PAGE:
Exactly. A number that affects the environmental value of all efforts we are making. And also a number that slowdowns the development and the successful spreading of alternative solutions. Moreover, I would like to underline, of all possible alternative solutions. For this reason, the struggle against illegal refrigerants must be common: it damages all because it damages the environment, Countries lose the taxes on products and the success of alternative solutions – all alternative solutions– is hindered.
The European Commission – DG Clima – thinks that the introduction of the “single window” system can be made operational also for refrigerants by 2020…
This might certainly help to close at least one of the ways to the illegal traffic, i.e. the trade of refrigerants connected with the share abuse. Such “single window” system allows in fact the control in real time of the shares each importer has at disposal and if the latter are depleted, he cannot import.
In Italy, we have introduced the F-Gas Database. Do you believe it can help against the illegal traffic?
The F-Gas Database is a very valid instrument, which however can trace just legal movements and not illegal ones. If on one hand it is therefore useful to survey better the dimensions of the phenomenon and of the overall market, on the other hand it cannot solve on its own the problem of traffics exceeding the shares. To do that, we need other control instruments.
Can you make an example?
A strengthening of the customs control, first of all. The implementation of environmental regulations in Europe is scarce, the control is missing. Customs must take care of around sixty directives but they can objectively check 5% of transits maximum. Therefore, it is clear the chance to get away is very high. Moreover, a suitable targeted training of customs agents is necessary: they need to be able to recognize at once if a cylinder is legal or not; they need the instruments to know immediately if the label and the content match, and not all borders are adequately equipped. Studying in-depth the matter of the illegal traffic and knowing the real and enormous difficulties to succeed in stopping noxious material for the environment has literally astonished me, as European citizen even more than as Chemours member.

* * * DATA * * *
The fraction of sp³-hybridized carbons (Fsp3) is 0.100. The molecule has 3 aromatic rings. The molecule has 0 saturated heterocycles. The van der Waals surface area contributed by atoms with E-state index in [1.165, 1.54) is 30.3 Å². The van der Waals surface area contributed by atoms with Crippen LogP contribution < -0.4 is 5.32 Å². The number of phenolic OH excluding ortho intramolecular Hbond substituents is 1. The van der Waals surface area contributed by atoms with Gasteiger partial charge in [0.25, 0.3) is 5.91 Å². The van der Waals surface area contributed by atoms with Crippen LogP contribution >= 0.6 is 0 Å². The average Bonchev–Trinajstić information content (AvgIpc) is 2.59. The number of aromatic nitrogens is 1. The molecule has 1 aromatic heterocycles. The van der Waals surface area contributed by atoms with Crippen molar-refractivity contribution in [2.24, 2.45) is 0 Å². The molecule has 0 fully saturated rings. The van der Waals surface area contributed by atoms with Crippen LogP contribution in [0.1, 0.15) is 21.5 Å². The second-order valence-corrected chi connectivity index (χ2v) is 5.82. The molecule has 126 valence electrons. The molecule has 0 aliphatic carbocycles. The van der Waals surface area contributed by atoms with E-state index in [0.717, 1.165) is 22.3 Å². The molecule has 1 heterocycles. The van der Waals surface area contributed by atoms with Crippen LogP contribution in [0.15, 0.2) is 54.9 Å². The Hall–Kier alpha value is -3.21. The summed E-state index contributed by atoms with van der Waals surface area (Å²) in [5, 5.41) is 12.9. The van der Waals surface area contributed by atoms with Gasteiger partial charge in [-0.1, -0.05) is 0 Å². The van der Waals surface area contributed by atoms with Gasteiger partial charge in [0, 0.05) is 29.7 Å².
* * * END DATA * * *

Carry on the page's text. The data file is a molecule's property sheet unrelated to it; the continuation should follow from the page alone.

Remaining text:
Just a matter of control?
No, also of deterrent. With a Dutch legal studio, we have analysed what measures the member States adopt as penalty for illegal trade. In most cases, there are fines that are seriously underestimated compared to the gain that can derive from the illegal traffic. To make penalties more severe would certainly be a way worth undertaking, in order to discourage the law infringement.
Besides, there are buyers …
Concerning this, we should certainly enhance the communication: about the risks in using an illegal refrigerant, for both health, machines and environment; about how to understand if a refrigerant can come from illegal sources; about the need all do their duty to avoid the illegal market spreads. It is fundamental to underline that those who favour the illegal traffic, even simply as users or not denunciating anomalous situations, contribute in the destruction of the value chain because the illegal entrepreneurship, in one way or another, always turns against those who do legal business.
Will you go on with these investigations?
We will continue investigations and we will keep the Integrity Line active. Kroll will go on sharing the processed information with the relative agencies of official execution (Olaf, customs and so on). In recent months, this collaboration has led to important successes, in Italy, too. Besides, as industry, we will continue to urge authorities so that they strengthen the controls at customs and exacerbate penalties, where necessary. Finally, we would like to achieve the certification of import data analyses we have carried out, so that they become official and not partial data, transparent and available for the sector and for those who must defend the legality of the refrigerant trade. I believe these analyses are really a heritage of the sector and for the sector. Besides, I am convinced the experience we are gaining in this field can be useful also to reinforce the struggle against other environmental crimes in Europe. The issue of illegal refrigerant actually hides a wider political theme, i.e. the one of environmental crimes, and I have the sensation in Europe these are considered a second degree crime but events show us it is not so, and this perception cannot still continue for a long time.